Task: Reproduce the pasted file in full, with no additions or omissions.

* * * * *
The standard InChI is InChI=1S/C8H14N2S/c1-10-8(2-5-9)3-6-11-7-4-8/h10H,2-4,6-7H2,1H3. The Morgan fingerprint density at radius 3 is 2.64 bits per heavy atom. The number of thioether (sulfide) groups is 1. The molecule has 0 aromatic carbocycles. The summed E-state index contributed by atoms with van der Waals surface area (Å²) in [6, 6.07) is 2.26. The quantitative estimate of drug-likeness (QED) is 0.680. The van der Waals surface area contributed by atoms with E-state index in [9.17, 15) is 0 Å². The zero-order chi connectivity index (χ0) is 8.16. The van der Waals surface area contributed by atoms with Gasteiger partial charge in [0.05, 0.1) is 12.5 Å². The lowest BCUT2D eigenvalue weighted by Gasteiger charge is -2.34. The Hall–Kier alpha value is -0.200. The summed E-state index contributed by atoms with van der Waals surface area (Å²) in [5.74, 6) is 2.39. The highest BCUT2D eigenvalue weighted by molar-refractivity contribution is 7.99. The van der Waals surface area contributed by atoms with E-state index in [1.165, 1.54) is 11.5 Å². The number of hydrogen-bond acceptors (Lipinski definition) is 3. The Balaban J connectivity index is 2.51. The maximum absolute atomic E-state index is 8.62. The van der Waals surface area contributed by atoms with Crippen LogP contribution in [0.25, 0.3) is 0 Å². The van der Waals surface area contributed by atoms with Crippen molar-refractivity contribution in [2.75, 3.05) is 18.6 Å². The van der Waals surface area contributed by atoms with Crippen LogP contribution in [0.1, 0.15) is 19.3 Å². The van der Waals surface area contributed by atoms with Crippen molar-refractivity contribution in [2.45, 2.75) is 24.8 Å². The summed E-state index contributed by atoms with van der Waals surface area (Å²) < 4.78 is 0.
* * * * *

The standard InChI is InChI=1S/C8H14N2S/c1-10-8(2-5-9)3-6-11-7-4-8/h10H,2-4,6-7H2,1H3. The Morgan fingerprint density at radius 3 is 2.64 bits per heavy atom. The number of thioether (sulfide) groups is 1. The molecule has 0 aromatic carbocycles. The summed E-state index contributed by atoms with van der Waals surface area (Å²) in [6, 6.07) is 2.26. The quantitative estimate of drug-likeness (QED) is 0.680. The van der Waals surface area contributed by atoms with E-state index in [9.17, 15) is 0 Å². The zero-order chi connectivity index (χ0) is 8.16. The van der Waals surface area contributed by atoms with Gasteiger partial charge in [0.05, 0.1) is 12.5 Å². The lowest BCUT2D eigenvalue weighted by Gasteiger charge is -2.34. The Hall–Kier alpha value is -0.200. The summed E-state index contributed by atoms with van der Waals surface area (Å²) in [5.74, 6) is 2.39. The highest BCUT2D eigenvalue weighted by molar-refractivity contribution is 7.99. The van der Waals surface area contributed by atoms with E-state index in [1.165, 1.54) is 11.5 Å². The number of hydrogen-bond acceptors (Lipinski definition) is 3. The Balaban J connectivity index is 2.51. The maximum absolute atomic E-state index is 8.62. The van der Waals surface area contributed by atoms with Crippen LogP contribution in [0.25, 0.3) is 0 Å². The van der Waals surface area contributed by atoms with Crippen molar-refractivity contribution in [2.75, 3.05) is 18.6 Å². The van der Waals surface area contributed by atoms with Crippen LogP contribution in [0.1, 0.15) is 19.3 Å². The van der Waals surface area contributed by atoms with Crippen molar-refractivity contribution in [2.45, 2.75) is 24.8 Å². The summed E-state index contributed by atoms with van der Waals surface area (Å²) < 4.78 is 0.